I spent a lot of time last week bemoaning how I’d felt estranged from a theatrical and cultural golden age in late 90s New York City, so I wanted to show a little more gratitude this time out. For indeed, there was a period of great cultural ferment in which I did get to take part, enjoying the most professional and artistic success I have known thus far in my career. Trouble is, nobody’s anxious to revisit it.
In spring of 2001, I was underemployed, embittered by the recent election, and sitting at home with Backstage, reading an article about an Obie grant being awarded to an emerging new theatrical company called the Classical Theatre of Harlem. I was vaguely recollecting that I’d mailed them a headshot and resume when they’d begun producing a few years earlier, when at that precise moment, a phone call came in on my answering machine (it was 2001, we still had those). A sonorous baritone voice announced itself as belonging to the artistic director of the Classical Theatre of Harlem, and said that they’d like me to come in and audition for their upcoming summer production of Hamlet. I looked at the machine, then back to my paper, then incredulously back to the machine, and back to the paper (it’s a shame I was home alone, where nobody could see my perfect double take), then called back the theatre and scheduled an appointment. I was cast in the show, we were seen by large and enthusiastic audiences, reviewed widely, and all involved had a great time.
A few months later, the world ended.
And while the initial shock was difficult for the theatre – it wasn’t high on anybody’s list of worries at the time, but in the first few months after the attacks it was impossible for anybody to attract an audience – over the next few months and years it was enormously successful. And the horrifying political climate of those years – the prospect of endless war, the horror of Katrina, the sheer ineptitude – only served to galvanize the theatre and those of us working there. We produced brutal, confrontational work, confronting the realities of race in America in a hundred different ways, confronting man’s natural instincts towards war and destruction, confronting anything and everything we could find. And the audiences came. And loved us. And more than that – it was clear that, in those dark days, they needed us.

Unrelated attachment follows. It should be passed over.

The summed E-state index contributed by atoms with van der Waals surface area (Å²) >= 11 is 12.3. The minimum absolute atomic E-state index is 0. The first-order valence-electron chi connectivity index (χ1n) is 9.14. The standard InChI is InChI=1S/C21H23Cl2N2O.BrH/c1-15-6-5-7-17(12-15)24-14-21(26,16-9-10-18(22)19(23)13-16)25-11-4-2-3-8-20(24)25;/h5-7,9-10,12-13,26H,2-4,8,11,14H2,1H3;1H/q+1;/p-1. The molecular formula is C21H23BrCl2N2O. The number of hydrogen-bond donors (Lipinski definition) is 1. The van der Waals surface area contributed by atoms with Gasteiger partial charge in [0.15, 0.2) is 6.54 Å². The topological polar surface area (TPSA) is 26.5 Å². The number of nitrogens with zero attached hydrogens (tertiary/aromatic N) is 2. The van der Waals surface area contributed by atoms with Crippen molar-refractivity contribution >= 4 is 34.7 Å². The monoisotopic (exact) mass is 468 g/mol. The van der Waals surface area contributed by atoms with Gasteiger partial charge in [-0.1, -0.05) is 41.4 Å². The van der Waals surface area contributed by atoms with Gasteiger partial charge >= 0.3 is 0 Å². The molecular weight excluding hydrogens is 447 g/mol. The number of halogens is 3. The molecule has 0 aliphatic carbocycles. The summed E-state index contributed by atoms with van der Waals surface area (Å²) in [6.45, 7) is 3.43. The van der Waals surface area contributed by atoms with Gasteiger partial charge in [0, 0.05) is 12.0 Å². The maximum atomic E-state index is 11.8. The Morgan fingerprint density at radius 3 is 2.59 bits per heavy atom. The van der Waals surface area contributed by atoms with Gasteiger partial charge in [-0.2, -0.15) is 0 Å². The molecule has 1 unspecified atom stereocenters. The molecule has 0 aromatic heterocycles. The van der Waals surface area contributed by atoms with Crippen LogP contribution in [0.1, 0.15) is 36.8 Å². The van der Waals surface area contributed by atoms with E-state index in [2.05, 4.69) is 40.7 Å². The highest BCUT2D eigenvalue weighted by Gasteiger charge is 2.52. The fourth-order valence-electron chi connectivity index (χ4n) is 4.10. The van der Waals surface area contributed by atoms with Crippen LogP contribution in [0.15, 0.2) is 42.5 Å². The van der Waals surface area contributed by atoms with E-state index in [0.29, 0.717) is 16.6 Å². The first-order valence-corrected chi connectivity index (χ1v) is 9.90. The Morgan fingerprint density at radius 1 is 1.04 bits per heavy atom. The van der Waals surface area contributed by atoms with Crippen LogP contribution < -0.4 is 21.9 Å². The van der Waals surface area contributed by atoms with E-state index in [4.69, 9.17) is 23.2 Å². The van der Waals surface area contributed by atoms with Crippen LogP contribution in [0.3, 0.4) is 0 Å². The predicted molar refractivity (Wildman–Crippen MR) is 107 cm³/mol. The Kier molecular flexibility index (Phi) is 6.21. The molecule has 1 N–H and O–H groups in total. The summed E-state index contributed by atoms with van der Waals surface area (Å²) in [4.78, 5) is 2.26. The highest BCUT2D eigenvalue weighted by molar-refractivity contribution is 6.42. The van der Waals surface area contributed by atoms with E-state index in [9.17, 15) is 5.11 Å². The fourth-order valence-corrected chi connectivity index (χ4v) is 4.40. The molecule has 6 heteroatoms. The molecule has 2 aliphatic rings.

If the late 90s were the golden age of scrappy, odd-ball indie theatre in this city, the early 00s were the hey-day of smaller, non-profit off-Broadway houses – the ones with the freedom to have an agenda. Classical Theatre of Harlem. Keen Company, with their mantra of producing “sincere” plays. A surge of overtly political works at the Public, Playwrights Horizons, and more. Our audiences were so desperate for somebody to address what was going on in the world around them, and so desperate for a community of the like-minded, that they embraced all of us with a fervent zeal. If you produced a show with some sort of variation on the themes of “Bush = Dumb” and “War = Bad,” you’d be hailed as a genius. And it’s amazing how being treated as a genius, and given commensurate resources, can allow you to produce genius work as a result. It doesn’t always happen – it’s easy to coast on your reputation, to believe your own hype – but those of us who lived through those days know it is indeed possible.